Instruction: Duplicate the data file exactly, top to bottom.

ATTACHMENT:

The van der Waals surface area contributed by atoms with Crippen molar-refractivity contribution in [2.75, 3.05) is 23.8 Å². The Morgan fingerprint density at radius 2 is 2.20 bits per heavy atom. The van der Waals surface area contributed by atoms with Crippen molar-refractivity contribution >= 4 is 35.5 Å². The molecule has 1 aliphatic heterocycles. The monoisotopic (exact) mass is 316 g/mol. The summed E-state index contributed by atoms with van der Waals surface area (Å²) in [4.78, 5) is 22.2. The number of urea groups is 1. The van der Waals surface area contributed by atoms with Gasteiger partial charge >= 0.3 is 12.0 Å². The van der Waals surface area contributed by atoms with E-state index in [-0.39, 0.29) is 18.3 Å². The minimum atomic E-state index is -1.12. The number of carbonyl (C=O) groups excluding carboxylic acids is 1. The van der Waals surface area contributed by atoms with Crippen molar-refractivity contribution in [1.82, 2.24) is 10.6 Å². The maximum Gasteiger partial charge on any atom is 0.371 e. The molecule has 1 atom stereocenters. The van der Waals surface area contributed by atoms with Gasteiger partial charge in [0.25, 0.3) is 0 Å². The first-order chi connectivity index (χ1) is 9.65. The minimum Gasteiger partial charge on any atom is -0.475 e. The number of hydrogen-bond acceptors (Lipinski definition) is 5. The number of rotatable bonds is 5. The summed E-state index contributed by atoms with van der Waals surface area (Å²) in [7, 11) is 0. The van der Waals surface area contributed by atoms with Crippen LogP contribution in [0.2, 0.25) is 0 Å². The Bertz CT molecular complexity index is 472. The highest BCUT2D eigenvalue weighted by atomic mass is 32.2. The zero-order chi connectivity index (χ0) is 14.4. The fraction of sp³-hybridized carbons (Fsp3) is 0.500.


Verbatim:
The van der Waals surface area contributed by atoms with Crippen molar-refractivity contribution in [2.75, 3.05) is 23.8 Å². The Morgan fingerprint density at radius 2 is 2.20 bits per heavy atom. The van der Waals surface area contributed by atoms with Crippen molar-refractivity contribution >= 4 is 35.5 Å². The molecule has 1 aliphatic heterocycles. The monoisotopic (exact) mass is 316 g/mol. The summed E-state index contributed by atoms with van der Waals surface area (Å²) in [4.78, 5) is 22.2. The number of urea groups is 1. The van der Waals surface area contributed by atoms with Gasteiger partial charge >= 0.3 is 12.0 Å². The van der Waals surface area contributed by atoms with E-state index in [-0.39, 0.29) is 18.3 Å². The minimum atomic E-state index is -1.12. The number of carbonyl (C=O) groups excluding carboxylic acids is 1. The van der Waals surface area contributed by atoms with Crippen molar-refractivity contribution in [1.82, 2.24) is 10.6 Å². The maximum Gasteiger partial charge on any atom is 0.371 e. The molecule has 1 atom stereocenters. The van der Waals surface area contributed by atoms with Gasteiger partial charge in [0.25, 0.3) is 0 Å². The first-order chi connectivity index (χ1) is 9.65. The minimum Gasteiger partial charge on any atom is -0.475 e. The number of hydrogen-bond acceptors (Lipinski definition) is 5. The number of rotatable bonds is 5. The summed E-state index contributed by atoms with van der Waals surface area (Å²) in [7, 11) is 0. The van der Waals surface area contributed by atoms with Crippen LogP contribution in [0.2, 0.25) is 0 Å². The Bertz CT molecular complexity index is 472. The highest BCUT2D eigenvalue weighted by atomic mass is 32.2. The zero-order chi connectivity index (χ0) is 14.4. The fraction of sp³-hybridized carbons (Fsp3) is 0.500.